Smithsonian Marine Station at Fort Pierce

Ft. Pierce Marine Station, c. 1995, Smithsonian Archives - History Div, SIA2010-1064.
Ft. Pierce Marine Station
SI Research Vessel, The "R. V. Johnson", by Unknown, c. 1970s, Smithsonian Archives - History Div, SIA2011-1490 and SIA2010-3299.
SI Research Vessel, The R.V. Johnson
Mary Rice at Florida Marine Station's Lab, by Penland, Dane A, Smithsonian Archives - History Div, 95-255.
Mary Rice at Florida Marine Station's Lab
Dr. Raymond B. Manning and William D. Lee Using a "Slurp Gun", by Penland, Dane A, 1983, Smithsonian Archives - History Div, SIA2011-1164.
Dr. Raymond B. Manning and William D. Lee Using a "Slurp Gun"

The Smithsonian Institution has had a presence in Fort Pierce, Florida since 1969. Through its association with long-time friend and supporter Edwin Link, the inventor and engineer who chose this location for the development of his research submersibles, and funding from J. Seward Johnson, Sr., of Johnson and Johnson Pharmaceuticals, the Smithsonian Institution established what was then known as the Fort Pierce Bureau. From 1969 on, the Fort Pierce Bureau provided a research site for scientists from the Smithsonian and other organizations who carried on various research activities, partly in collaboration with the newly formed Harbor Branch Foundation (now the Harbor Branch Oceanographic Institute at Florida Atlantic University). The studies included underwater oceanography with research submersibles, a survey of the Indian River Lagoon, coral reef research, and research on life histories of marine invertebrates. In 1971, the Smithsonian formally established the Fort Pierce Bureau as a marine research facility under the Smithsonian Assistant Secretary for Science. In its early years, much of the work was carried out on a retrofitted US Army surplus barge acquired in 1973 and docked at Harbor Branch.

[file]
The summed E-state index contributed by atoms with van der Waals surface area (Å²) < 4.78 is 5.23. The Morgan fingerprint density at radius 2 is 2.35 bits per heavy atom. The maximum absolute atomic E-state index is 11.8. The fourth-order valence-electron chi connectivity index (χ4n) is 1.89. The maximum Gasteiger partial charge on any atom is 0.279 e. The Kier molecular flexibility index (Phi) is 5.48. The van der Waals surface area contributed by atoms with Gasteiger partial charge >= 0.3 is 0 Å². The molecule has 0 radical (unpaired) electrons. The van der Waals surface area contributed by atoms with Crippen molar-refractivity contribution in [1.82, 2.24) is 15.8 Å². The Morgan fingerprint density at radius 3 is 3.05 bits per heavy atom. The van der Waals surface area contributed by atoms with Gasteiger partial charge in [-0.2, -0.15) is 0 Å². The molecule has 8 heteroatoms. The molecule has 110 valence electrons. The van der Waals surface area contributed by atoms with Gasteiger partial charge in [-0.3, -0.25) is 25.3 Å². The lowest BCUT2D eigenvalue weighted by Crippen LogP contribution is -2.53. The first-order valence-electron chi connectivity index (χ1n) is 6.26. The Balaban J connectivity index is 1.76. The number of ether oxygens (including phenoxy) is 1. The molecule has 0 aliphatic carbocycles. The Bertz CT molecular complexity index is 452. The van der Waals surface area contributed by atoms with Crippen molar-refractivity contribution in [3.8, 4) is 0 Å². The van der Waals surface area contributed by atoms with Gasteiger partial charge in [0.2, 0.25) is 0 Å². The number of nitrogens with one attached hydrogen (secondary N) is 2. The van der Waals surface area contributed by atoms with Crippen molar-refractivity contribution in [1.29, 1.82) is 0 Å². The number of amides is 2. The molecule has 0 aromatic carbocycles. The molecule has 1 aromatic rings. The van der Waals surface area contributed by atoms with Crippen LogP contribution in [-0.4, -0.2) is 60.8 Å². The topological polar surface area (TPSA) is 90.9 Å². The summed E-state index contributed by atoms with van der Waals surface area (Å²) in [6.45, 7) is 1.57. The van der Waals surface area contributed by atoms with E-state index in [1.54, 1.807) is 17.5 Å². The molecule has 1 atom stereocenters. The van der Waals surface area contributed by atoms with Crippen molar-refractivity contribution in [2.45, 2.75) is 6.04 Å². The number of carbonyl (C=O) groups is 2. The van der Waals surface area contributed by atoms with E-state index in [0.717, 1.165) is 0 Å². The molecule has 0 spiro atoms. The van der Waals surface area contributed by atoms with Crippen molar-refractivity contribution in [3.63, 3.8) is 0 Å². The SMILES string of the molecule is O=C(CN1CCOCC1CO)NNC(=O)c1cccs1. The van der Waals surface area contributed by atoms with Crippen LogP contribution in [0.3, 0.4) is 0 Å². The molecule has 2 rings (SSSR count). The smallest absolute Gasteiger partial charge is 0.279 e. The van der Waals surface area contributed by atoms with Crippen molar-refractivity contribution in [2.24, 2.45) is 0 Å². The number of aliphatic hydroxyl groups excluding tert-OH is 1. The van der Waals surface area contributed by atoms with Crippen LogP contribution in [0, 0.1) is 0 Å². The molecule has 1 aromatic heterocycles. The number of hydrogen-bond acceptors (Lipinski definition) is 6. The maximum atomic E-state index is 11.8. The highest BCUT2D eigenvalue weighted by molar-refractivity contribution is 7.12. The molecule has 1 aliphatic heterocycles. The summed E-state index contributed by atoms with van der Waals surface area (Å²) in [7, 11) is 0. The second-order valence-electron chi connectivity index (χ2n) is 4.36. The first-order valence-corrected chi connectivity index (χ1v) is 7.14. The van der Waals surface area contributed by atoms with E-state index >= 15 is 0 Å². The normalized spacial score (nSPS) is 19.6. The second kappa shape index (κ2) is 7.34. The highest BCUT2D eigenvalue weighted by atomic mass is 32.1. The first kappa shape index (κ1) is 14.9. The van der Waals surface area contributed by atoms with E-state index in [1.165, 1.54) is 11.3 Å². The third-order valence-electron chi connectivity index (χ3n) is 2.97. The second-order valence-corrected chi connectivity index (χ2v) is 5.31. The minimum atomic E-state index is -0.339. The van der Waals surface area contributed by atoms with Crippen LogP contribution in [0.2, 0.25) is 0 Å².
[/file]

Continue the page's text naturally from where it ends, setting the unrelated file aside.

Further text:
Meeting for Smithsonian Marine Station Land Agreements, by Unknown, 1994, Smithsonian Archives - History Div, SIA2010-1061.In 1982, the facility became known as the Smithsonian Institution Marine Station at Link Port, and was then administered by the National Museum of Natural History. At the time of the administrative transfer, a program of research was initiated at the station that supported the studies of visiting Smithsonian scientists and their colleagues, postdoctoral fellows, a resident scientist and director, and the operations of the station including a five-person support staff. In April 1995, the Smithsonian entered into an agreement with the MacArthur Foundation for the purchase of property near the Fort Pierce Inlet with access easement to the Indian River Lagoon in order to relocate its facilities and program of research to a land-based laboratory.